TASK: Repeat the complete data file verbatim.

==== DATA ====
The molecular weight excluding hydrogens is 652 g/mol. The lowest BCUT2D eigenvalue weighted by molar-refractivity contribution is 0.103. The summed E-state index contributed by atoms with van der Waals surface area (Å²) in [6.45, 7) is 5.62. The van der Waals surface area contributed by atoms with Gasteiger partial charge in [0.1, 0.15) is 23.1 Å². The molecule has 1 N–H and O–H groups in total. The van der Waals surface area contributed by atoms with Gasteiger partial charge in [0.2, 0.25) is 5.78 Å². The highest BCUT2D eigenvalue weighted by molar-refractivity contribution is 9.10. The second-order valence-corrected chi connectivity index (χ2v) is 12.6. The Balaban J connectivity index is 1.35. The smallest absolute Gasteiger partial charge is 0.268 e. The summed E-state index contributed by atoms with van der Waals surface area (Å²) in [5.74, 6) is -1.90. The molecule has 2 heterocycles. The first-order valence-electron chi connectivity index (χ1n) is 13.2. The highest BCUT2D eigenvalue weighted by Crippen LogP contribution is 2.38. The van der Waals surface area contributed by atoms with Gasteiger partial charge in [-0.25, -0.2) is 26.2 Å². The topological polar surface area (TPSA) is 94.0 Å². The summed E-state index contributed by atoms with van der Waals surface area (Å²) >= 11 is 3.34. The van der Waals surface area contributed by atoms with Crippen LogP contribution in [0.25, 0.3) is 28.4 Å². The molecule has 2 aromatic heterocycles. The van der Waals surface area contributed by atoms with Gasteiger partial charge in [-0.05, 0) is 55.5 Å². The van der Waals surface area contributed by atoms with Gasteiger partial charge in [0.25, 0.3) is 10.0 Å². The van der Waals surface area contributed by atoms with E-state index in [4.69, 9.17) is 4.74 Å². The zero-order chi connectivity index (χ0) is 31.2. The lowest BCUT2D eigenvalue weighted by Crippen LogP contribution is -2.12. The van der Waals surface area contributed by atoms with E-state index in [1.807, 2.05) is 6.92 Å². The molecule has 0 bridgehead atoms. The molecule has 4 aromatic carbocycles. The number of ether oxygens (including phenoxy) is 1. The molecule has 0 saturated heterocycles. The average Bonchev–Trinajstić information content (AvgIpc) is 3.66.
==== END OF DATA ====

The molecular weight excluding hydrogens is 652 g/mol. The lowest BCUT2D eigenvalue weighted by molar-refractivity contribution is 0.103. The summed E-state index contributed by atoms with van der Waals surface area (Å²) in [6.45, 7) is 5.62. The van der Waals surface area contributed by atoms with Gasteiger partial charge in [0.1, 0.15) is 23.1 Å². The molecule has 1 N–H and O–H groups in total. The van der Waals surface area contributed by atoms with Gasteiger partial charge in [0.2, 0.25) is 5.78 Å². The highest BCUT2D eigenvalue weighted by molar-refractivity contribution is 9.10. The second-order valence-corrected chi connectivity index (χ2v) is 12.6. The Balaban J connectivity index is 1.35. The smallest absolute Gasteiger partial charge is 0.268 e. The summed E-state index contributed by atoms with van der Waals surface area (Å²) in [5.74, 6) is -1.90. The molecule has 2 heterocycles. The first-order valence-electron chi connectivity index (χ1n) is 13.2. The highest BCUT2D eigenvalue weighted by Crippen LogP contribution is 2.38. The van der Waals surface area contributed by atoms with Gasteiger partial charge in [-0.25, -0.2) is 26.2 Å². The topological polar surface area (TPSA) is 94.0 Å². The summed E-state index contributed by atoms with van der Waals surface area (Å²) >= 11 is 3.34. The van der Waals surface area contributed by atoms with Crippen LogP contribution in [0.25, 0.3) is 28.4 Å². The molecule has 2 aromatic heterocycles. The van der Waals surface area contributed by atoms with Gasteiger partial charge in [-0.05, 0) is 55.5 Å². The van der Waals surface area contributed by atoms with Gasteiger partial charge in [0.25, 0.3) is 10.0 Å². The van der Waals surface area contributed by atoms with E-state index in [4.69, 9.17) is 4.74 Å². The zero-order chi connectivity index (χ0) is 31.2. The lowest BCUT2D eigenvalue weighted by Crippen LogP contribution is -2.12. The van der Waals surface area contributed by atoms with E-state index in [1.807, 2.05) is 6.92 Å². The molecule has 0 bridgehead atoms. The molecule has 4 aromatic carbocycles. The number of ether oxygens (including phenoxy) is 1. The molecule has 0 saturated heterocycles. The average Bonchev–Trinajstić information content (AvgIpc) is 3.66.